Charles Tyler Trowbridge was born in Morristown, Morris County, New Jersey in an area known as Trowbridge Mountain. He moved to Brooklyn, New York with his parents in 1854.
He enlisted in the 1st New York Engineers, Company F, on December 4, 1861, later promoted to Sergeant and being assigned as “orderly” to General David Hunter, Commander of the Department of the South, Union Army.
Sergeant Trowbridge was reassigned to the 1st South Carolina Volunteers under General Hunter when the regiment was first organized in May of 1862, however, the unit was disbanded in August of 1862 due to pressures from President Abraham Lincoln and the War Department. The policy at the time was no Black soldiers were needed or wanted in the Union Army.
The 1st South Carolina Volunteer Infantry Regiment was reorganized in November 1862 and Sergeant Trowbridge was commissioned Captain and assumed command of Company A; this being the same company that he and his brother, John Augustine Trowbridge, served together in May 1862.
In 1863 he was promoted to the rank of Major. He was known to have had daily devotion with the regiment, and it is written that he gave his men speeches on the equality of the races and that they should not allow themselves to be considered less than equal.
In May of 1864, Colonel Thomas W Higginson left the regiment due to injuries received at Edisto. At this time the command was officially given to Colonel W.F. Bennett, but for whatever reason it was Major Trowbridge who actually commanded the regiment at that time and until mustered out. He was promoted to Lieutenant Colonel on December 9, 1864, his highest rank. It was said that he did not have the education that the War Department deemed adequate for promotion to Colonel.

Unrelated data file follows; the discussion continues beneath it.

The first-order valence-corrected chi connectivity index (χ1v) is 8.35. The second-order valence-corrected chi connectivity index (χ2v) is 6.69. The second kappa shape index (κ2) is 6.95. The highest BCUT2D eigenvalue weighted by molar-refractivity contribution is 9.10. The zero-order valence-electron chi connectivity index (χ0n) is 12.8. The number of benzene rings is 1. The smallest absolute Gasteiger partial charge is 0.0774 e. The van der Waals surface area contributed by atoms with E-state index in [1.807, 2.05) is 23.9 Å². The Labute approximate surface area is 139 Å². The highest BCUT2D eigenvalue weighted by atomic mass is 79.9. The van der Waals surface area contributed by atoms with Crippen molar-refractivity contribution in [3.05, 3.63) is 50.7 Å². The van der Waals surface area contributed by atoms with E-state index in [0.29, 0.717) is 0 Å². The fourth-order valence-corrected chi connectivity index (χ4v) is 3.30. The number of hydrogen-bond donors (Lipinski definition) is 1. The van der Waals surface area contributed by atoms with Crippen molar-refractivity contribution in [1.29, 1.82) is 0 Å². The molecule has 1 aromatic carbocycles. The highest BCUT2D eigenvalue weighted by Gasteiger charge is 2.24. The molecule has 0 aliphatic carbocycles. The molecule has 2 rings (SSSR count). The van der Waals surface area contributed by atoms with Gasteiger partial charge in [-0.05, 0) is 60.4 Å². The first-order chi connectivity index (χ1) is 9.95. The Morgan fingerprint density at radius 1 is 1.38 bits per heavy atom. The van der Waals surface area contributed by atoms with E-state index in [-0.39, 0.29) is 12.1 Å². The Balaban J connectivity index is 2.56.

Susie King Taylor in her book “A Black Woman’s Civil War Memoir’s” writes, “He was greatly admired by his troops. This may be partly due to his continuity of tenure, and his refusal to leave the troops at the end of his 3 year tour of duty, both of which must have greatly endeared him to his men.”
Susie King Taylor also indicated that despite the disbanding of Company A in May 1862 the men never stopped being soldiers, and by time the regiment was legally organized, all the men knew Charles Trowbridge and wanted to be in his Company. This included her husband Edward King of Company E, who expressed disappointment in not being assigned to Company A. She further states that he visited all of his men in their tents before they came under his command, and had her to teach any that were interested in learning to read and write.
After the war, he returned to New York and was a 4 term Alderman for the 10th Ward in Brooklyn. In April of 1882 he moved to Minneapolis, Minnesota and became custodian of the old state capitol building until his death on Christmas Eve of 1907. The Governor ordered the flag hoisted to half-mast and the capitol building closed on the day of the funeral.
(Part 1, post Civil War narratives by Charles T. Trowbridge, was published in the January, 1997 edition of Lest We Forget. Part 2 and the conclusion will be published in the April, 1997 edition).
Cheryl Trowbridge Miller is the third cousin three times removed from Lieutenant Colonel Charles T. Trowbridge. She is the Trowbridge Family researcher.